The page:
The Federal Reserve Bank is expected to raise interest rates tomorrow. It will most likely be a mild increase of 1/4 to 1/2 percent.
The US and world economies are heading for a recession worse than the last one, and it should begin by June 2017, give or take a few months. Then President Donald Trump will get the blame, as well as the Republican US senate and the Republican US House of Representatives.
The Republicans will blame the Federal Reserve. Blame the recession and its dire impacts on the effects of Reaganomics, which has been a long-term policy of redistributing income from the 99 to the 1 percent (I doubt Reagan intended it that way). That decreased the demand for goods and services on the part of the 99 percent, and has led to a series of bubble economies for the United States since the 1980s.
The result has been the weakest economic growth in US history under President George W. Bush. The job gains under Bush numbered less than 1.4 million jobs total, with declining real wage growth. Things have been quite a bit better under President Obama. However, the job growth numbers under Obama are far worse than any other president since and including Jimmy Carter, with the exception, of course, of Bush.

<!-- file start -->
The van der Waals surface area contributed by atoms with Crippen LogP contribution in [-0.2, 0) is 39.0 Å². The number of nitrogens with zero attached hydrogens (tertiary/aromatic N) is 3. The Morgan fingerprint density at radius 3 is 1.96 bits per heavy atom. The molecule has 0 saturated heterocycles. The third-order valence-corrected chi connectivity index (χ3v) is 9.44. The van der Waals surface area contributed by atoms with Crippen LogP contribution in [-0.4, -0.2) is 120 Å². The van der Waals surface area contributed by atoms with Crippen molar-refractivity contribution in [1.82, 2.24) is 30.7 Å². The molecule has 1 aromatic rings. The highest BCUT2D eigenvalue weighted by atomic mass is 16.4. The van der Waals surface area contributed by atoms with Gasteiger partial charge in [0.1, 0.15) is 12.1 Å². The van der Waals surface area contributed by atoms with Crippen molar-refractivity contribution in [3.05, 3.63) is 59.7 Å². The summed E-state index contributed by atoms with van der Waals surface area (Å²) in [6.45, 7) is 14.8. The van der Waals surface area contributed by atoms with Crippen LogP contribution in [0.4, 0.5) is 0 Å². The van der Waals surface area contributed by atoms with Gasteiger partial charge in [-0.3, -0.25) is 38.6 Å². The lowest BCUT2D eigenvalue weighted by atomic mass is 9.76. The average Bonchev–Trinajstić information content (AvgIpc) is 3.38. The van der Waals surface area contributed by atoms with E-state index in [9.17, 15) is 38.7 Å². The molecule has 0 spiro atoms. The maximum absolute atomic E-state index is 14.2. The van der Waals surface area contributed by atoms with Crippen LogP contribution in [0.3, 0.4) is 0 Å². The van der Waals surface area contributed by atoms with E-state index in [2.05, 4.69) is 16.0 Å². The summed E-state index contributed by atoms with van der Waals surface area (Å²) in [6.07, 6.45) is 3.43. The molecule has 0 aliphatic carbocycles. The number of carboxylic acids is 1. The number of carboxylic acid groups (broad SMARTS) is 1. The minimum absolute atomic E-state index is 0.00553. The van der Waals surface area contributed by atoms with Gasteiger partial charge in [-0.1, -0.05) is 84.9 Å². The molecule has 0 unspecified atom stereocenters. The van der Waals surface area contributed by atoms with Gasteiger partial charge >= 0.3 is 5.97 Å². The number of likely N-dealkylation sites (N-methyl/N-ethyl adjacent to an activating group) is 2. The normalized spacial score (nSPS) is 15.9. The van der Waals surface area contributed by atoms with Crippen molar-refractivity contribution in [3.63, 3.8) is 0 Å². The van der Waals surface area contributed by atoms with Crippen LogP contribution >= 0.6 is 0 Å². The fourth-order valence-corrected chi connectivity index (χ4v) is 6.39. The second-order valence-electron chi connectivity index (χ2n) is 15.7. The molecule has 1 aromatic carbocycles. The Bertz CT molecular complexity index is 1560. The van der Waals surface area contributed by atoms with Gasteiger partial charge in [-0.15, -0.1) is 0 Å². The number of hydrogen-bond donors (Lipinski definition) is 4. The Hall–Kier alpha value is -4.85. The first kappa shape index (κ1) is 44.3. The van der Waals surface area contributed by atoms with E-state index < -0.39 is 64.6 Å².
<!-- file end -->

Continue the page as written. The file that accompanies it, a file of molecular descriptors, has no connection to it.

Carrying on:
Carter had the best monthly job growth numbers of any president since 1976. See Why Did President Jimmy Carter Create More Jobs Per Year Than Any President Since Him? JohnHively.wordpress.com
The Fed and everybody else expect the current economic expansion to continue. That’s insane. All the indications and variables suggest we are on a crash course with a massive recession by June 2017. See The New Recession is Knocking at the Door, and It’s Going to Be Worse than the Last One–JohnHively.Wordpress.com
Only two US business expansions have lasted longer than 100 months. The third longest expansion began under President Ronald Reagan and lasted 92 months. Including this month, the current expansion is 91 months. That means by next June it will have lasted 98 months. Given the weaknesses of the current US economy, we most likely won’t make it much longer than June.
The Federal Reserve will likely raise interest rates tomorrow and hasten the coming of the next recession by a month or two.